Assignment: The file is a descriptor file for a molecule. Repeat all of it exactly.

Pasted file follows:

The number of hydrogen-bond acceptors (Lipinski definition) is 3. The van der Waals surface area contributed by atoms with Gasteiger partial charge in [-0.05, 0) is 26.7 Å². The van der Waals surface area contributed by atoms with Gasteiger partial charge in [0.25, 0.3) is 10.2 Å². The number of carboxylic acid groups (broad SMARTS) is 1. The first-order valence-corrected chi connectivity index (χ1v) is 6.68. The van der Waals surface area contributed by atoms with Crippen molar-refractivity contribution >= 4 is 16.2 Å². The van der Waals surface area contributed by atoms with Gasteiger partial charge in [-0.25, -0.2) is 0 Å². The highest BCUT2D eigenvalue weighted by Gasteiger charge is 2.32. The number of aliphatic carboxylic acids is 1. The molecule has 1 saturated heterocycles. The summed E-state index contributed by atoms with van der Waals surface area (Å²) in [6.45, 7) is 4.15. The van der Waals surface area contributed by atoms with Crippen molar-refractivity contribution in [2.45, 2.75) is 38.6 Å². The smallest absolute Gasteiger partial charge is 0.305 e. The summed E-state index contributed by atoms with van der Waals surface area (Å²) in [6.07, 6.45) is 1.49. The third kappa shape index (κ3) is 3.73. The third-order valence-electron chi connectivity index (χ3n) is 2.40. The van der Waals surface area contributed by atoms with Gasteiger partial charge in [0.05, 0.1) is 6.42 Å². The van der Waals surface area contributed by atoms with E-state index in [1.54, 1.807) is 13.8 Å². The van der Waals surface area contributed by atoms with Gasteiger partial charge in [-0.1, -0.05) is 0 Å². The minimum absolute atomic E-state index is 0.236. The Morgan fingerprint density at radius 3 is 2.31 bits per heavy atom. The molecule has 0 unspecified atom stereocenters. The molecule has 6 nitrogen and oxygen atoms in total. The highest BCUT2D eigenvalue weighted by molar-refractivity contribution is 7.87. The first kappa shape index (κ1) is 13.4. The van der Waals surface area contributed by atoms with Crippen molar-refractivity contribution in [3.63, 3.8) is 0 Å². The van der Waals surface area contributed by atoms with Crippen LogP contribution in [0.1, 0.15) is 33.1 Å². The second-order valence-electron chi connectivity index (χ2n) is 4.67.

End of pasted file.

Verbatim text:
The number of hydrogen-bond acceptors (Lipinski definition) is 3. The van der Waals surface area contributed by atoms with Gasteiger partial charge in [-0.05, 0) is 26.7 Å². The van der Waals surface area contributed by atoms with Gasteiger partial charge in [0.25, 0.3) is 10.2 Å². The number of carboxylic acid groups (broad SMARTS) is 1. The first-order valence-corrected chi connectivity index (χ1v) is 6.68. The van der Waals surface area contributed by atoms with Crippen molar-refractivity contribution >= 4 is 16.2 Å². The van der Waals surface area contributed by atoms with Gasteiger partial charge in [-0.25, -0.2) is 0 Å². The highest BCUT2D eigenvalue weighted by Gasteiger charge is 2.32. The number of aliphatic carboxylic acids is 1. The molecule has 1 saturated heterocycles. The summed E-state index contributed by atoms with van der Waals surface area (Å²) in [6.45, 7) is 4.15. The van der Waals surface area contributed by atoms with Crippen molar-refractivity contribution in [2.45, 2.75) is 38.6 Å². The smallest absolute Gasteiger partial charge is 0.305 e. The summed E-state index contributed by atoms with van der Waals surface area (Å²) in [6.07, 6.45) is 1.49. The third kappa shape index (κ3) is 3.73. The third-order valence-electron chi connectivity index (χ3n) is 2.40. The van der Waals surface area contributed by atoms with Gasteiger partial charge in [0.05, 0.1) is 6.42 Å². The van der Waals surface area contributed by atoms with E-state index in [1.54, 1.807) is 13.8 Å². The van der Waals surface area contributed by atoms with Gasteiger partial charge in [-0.1, -0.05) is 0 Å². The minimum absolute atomic E-state index is 0.236. The Morgan fingerprint density at radius 3 is 2.31 bits per heavy atom. The molecule has 0 unspecified atom stereocenters. The molecule has 6 nitrogen and oxygen atoms in total. The highest BCUT2D eigenvalue weighted by molar-refractivity contribution is 7.87. The first kappa shape index (κ1) is 13.4. The van der Waals surface area contributed by atoms with Crippen molar-refractivity contribution in [3.63, 3.8) is 0 Å². The van der Waals surface area contributed by atoms with Crippen LogP contribution in [0.1, 0.15) is 33.1 Å². The second-order valence-electron chi connectivity index (χ2n) is 4.67.